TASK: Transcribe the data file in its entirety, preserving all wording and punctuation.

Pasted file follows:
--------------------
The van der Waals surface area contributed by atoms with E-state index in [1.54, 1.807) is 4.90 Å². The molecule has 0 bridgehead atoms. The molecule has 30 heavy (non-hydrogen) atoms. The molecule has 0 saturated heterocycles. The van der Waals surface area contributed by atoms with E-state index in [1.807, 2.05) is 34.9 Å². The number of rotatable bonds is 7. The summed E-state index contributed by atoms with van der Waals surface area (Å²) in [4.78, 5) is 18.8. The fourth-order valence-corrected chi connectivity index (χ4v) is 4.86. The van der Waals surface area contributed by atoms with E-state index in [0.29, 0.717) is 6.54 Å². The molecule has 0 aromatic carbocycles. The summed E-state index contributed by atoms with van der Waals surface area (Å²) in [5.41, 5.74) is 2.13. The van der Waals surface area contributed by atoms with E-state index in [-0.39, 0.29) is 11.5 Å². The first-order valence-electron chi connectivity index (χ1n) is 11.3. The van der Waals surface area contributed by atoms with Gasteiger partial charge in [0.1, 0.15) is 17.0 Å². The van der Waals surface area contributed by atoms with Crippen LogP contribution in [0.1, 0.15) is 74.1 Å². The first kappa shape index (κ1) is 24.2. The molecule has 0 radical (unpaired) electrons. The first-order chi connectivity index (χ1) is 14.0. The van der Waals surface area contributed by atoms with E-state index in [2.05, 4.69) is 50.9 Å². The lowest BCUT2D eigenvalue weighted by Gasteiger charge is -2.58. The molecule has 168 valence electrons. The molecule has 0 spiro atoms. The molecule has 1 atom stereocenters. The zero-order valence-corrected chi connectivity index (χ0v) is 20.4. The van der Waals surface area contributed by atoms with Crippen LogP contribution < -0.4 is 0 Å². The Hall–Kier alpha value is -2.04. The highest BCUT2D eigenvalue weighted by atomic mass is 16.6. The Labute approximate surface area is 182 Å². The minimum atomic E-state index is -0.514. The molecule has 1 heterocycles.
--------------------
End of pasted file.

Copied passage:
The van der Waals surface area contributed by atoms with E-state index in [1.54, 1.807) is 4.90 Å². The molecule has 0 bridgehead atoms. The molecule has 30 heavy (non-hydrogen) atoms. The molecule has 0 saturated heterocycles. The van der Waals surface area contributed by atoms with E-state index in [1.807, 2.05) is 34.9 Å². The number of rotatable bonds is 7. The summed E-state index contributed by atoms with van der Waals surface area (Å²) in [4.78, 5) is 18.8. The fourth-order valence-corrected chi connectivity index (χ4v) is 4.86. The van der Waals surface area contributed by atoms with E-state index in [0.29, 0.717) is 6.54 Å². The molecule has 0 aromatic carbocycles. The summed E-state index contributed by atoms with van der Waals surface area (Å²) in [5.41, 5.74) is 2.13. The van der Waals surface area contributed by atoms with E-state index in [-0.39, 0.29) is 11.5 Å². The first-order valence-electron chi connectivity index (χ1n) is 11.3. The van der Waals surface area contributed by atoms with Gasteiger partial charge in [0.1, 0.15) is 17.0 Å². The van der Waals surface area contributed by atoms with Crippen LogP contribution in [0.1, 0.15) is 74.1 Å². The first kappa shape index (κ1) is 24.2. The molecule has 0 radical (unpaired) electrons. The first-order chi connectivity index (χ1) is 14.0. The van der Waals surface area contributed by atoms with E-state index in [2.05, 4.69) is 50.9 Å². The lowest BCUT2D eigenvalue weighted by Gasteiger charge is -2.58. The molecule has 168 valence electrons. The molecule has 0 spiro atoms. The molecule has 1 atom stereocenters. The zero-order valence-corrected chi connectivity index (χ0v) is 20.4. The van der Waals surface area contributed by atoms with Crippen LogP contribution < -0.4 is 0 Å². The Hall–Kier alpha value is -2.04. The highest BCUT2D eigenvalue weighted by atomic mass is 16.6. The Labute approximate surface area is 182 Å². The minimum atomic E-state index is -0.514. The molecule has 1 heterocycles.